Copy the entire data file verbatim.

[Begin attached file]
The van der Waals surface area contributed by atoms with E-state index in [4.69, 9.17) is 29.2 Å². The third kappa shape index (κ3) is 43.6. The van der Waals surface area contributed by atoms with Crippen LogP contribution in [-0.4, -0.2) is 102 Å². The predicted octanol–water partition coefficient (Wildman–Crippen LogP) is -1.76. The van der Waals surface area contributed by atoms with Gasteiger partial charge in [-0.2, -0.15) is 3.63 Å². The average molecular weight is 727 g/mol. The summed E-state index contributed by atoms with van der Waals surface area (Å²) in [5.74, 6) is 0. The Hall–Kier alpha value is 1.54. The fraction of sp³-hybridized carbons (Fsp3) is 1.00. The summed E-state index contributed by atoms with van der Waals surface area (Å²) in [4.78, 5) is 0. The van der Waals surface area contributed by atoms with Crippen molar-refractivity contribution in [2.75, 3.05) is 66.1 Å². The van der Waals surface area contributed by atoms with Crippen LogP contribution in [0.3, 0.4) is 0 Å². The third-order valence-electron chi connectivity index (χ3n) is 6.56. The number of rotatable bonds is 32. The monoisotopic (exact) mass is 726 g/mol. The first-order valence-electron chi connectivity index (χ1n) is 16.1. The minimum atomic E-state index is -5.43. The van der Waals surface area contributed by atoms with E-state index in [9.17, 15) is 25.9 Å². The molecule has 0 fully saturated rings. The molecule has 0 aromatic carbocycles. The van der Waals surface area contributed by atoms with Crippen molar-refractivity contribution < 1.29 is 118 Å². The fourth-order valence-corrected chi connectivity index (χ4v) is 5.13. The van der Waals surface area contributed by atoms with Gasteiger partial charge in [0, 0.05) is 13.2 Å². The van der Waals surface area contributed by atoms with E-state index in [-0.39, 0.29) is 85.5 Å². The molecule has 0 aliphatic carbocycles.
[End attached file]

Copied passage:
The van der Waals surface area contributed by atoms with E-state index in [4.69, 9.17) is 29.2 Å². The third kappa shape index (κ3) is 43.6. The van der Waals surface area contributed by atoms with Crippen LogP contribution in [-0.4, -0.2) is 102 Å². The predicted octanol–water partition coefficient (Wildman–Crippen LogP) is -1.76. The van der Waals surface area contributed by atoms with Gasteiger partial charge in [-0.2, -0.15) is 3.63 Å². The average molecular weight is 727 g/mol. The summed E-state index contributed by atoms with van der Waals surface area (Å²) in [5.74, 6) is 0. The Hall–Kier alpha value is 1.54. The fraction of sp³-hybridized carbons (Fsp3) is 1.00. The summed E-state index contributed by atoms with van der Waals surface area (Å²) in [4.78, 5) is 0. The van der Waals surface area contributed by atoms with Crippen molar-refractivity contribution in [2.75, 3.05) is 66.1 Å². The van der Waals surface area contributed by atoms with Crippen LogP contribution in [0.3, 0.4) is 0 Å². The third-order valence-electron chi connectivity index (χ3n) is 6.56. The number of rotatable bonds is 32. The monoisotopic (exact) mass is 726 g/mol. The first-order valence-electron chi connectivity index (χ1n) is 16.1. The minimum atomic E-state index is -5.43. The van der Waals surface area contributed by atoms with E-state index in [9.17, 15) is 25.9 Å². The molecule has 0 fully saturated rings. The molecule has 0 aromatic carbocycles. The van der Waals surface area contributed by atoms with Crippen molar-refractivity contribution < 1.29 is 118 Å². The fourth-order valence-corrected chi connectivity index (χ4v) is 5.13. The van der Waals surface area contributed by atoms with Gasteiger partial charge in [0, 0.05) is 13.2 Å². The van der Waals surface area contributed by atoms with E-state index in [-0.39, 0.29) is 85.5 Å². The molecule has 0 aliphatic carbocycles.